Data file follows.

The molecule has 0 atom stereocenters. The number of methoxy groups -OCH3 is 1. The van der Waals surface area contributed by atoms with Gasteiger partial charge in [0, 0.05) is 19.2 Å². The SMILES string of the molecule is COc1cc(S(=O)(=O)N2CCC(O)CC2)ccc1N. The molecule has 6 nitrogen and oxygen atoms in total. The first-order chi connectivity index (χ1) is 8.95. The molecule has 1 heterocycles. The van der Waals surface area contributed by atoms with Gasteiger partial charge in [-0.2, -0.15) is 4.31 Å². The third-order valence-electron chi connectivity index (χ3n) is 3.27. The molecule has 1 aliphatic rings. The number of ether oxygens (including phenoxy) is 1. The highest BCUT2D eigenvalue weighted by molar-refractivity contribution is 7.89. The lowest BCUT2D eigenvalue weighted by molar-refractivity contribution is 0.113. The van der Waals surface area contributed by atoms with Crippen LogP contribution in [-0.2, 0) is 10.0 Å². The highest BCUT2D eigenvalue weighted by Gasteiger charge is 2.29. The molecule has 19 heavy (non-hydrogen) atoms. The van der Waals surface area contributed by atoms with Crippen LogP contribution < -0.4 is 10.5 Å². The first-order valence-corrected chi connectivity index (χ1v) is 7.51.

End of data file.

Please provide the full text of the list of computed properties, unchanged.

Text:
The molecule has 0 atom stereocenters. The number of methoxy groups -OCH3 is 1. The van der Waals surface area contributed by atoms with Gasteiger partial charge in [0, 0.05) is 19.2 Å². The SMILES string of the molecule is COc1cc(S(=O)(=O)N2CCC(O)CC2)ccc1N. The molecule has 6 nitrogen and oxygen atoms in total. The first-order chi connectivity index (χ1) is 8.95. The molecule has 1 heterocycles. The van der Waals surface area contributed by atoms with Gasteiger partial charge in [-0.2, -0.15) is 4.31 Å². The third-order valence-electron chi connectivity index (χ3n) is 3.27. The molecule has 1 aliphatic rings. The number of ether oxygens (including phenoxy) is 1. The highest BCUT2D eigenvalue weighted by molar-refractivity contribution is 7.89. The lowest BCUT2D eigenvalue weighted by molar-refractivity contribution is 0.113. The van der Waals surface area contributed by atoms with Crippen LogP contribution in [-0.2, 0) is 10.0 Å². The highest BCUT2D eigenvalue weighted by Gasteiger charge is 2.29. The molecule has 19 heavy (non-hydrogen) atoms. The van der Waals surface area contributed by atoms with Crippen LogP contribution < -0.4 is 10.5 Å². The first-order valence-corrected chi connectivity index (χ1v) is 7.51.